To remedy this downward pull of worldliness, we need prayer – especially prayer that is concentrated on the life of Christ, from his birth to his resurrection. The rosary accomplishes this need in a powerful way because it joins our sometimes very weak prayers to those of the Blessed Virgin whom Jesus loves with the most indescribable of loves. Mary presents our prayers to the Lord in a way that makes those prayers very pleasing to Him.
     The great spiritual writer of the 19th century, F.W. Faber, whom The Catholic Encyclopedia calls “a master” of the mystical life, says in one of his books that “I cannot conceive a man as being spiritual who does not habitually say the rosary” (Growth in Holiness), and Faber was a convert. He justifies this strong statement by saying that if we are going to persevere in the faith we need to perpetually keep Mary and Jesus before us: and that is what the rosary does. He mentions that the rosary combines vocal and mental prayer, presumably meaning that it strengthens our interior lives and aids in contemplating the presence of God. It is Mary’ prayer: it is a prayer, as Faber states, that has been strongly sanctioned by the Church and the saints.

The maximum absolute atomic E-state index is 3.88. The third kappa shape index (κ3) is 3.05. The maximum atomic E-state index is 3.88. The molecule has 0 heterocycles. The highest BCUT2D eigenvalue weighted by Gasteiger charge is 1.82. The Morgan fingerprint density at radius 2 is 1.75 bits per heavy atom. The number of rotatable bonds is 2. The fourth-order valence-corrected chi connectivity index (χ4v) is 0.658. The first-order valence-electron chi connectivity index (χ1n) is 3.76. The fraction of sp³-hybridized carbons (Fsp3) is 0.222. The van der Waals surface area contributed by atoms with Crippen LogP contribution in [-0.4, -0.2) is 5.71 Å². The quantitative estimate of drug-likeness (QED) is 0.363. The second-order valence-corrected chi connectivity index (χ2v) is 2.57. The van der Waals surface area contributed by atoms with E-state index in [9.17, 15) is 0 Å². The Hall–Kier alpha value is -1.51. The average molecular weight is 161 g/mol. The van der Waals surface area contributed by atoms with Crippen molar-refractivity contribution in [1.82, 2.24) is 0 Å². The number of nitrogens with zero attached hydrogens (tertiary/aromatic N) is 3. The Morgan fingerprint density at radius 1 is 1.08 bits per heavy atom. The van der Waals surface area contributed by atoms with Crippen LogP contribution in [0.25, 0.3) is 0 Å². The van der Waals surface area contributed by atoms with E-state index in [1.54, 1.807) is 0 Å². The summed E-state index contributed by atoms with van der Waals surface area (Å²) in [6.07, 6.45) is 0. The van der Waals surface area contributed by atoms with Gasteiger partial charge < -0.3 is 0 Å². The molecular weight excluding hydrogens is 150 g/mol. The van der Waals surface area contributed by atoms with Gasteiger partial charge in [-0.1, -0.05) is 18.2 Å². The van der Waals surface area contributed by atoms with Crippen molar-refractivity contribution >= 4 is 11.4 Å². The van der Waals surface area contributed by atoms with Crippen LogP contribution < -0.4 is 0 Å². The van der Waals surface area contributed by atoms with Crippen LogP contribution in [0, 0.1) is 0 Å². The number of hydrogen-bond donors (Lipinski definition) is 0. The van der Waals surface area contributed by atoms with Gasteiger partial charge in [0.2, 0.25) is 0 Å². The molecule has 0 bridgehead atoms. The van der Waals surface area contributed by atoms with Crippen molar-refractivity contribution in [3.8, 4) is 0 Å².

There is a “strange seduction” in the world that draws our hearts away from the one true good that we all need: God. The rosary is the antidote to this deception.  
As Deacon Marc once said, the rosary repels evil and promotes virtue. The Blessed Virgin always has our best interests in mind, to wit: prayer and knowledge of the Lord Jesus. We should pray the rosary with great love and confidence: it is a devotion very dear to our Lord’s heart.
     My friend: say the rosary as often as possible. Devotion to Mary is the “safety of souls.”

“All for Jesus,”


P.S. In notes published after his death, the following was said by Father Faber: “In consequence of all these blessings [from saying the Rosary], the devil makes the Rosary a special subject of temptations, weariness, contempt, and the like. Persevere in it, and it will itself be the chain of your own final perseverance.” He also calls the rosary “an instrument of power.”  Notes on Doctrinal and Spiritual Subjects, p. 308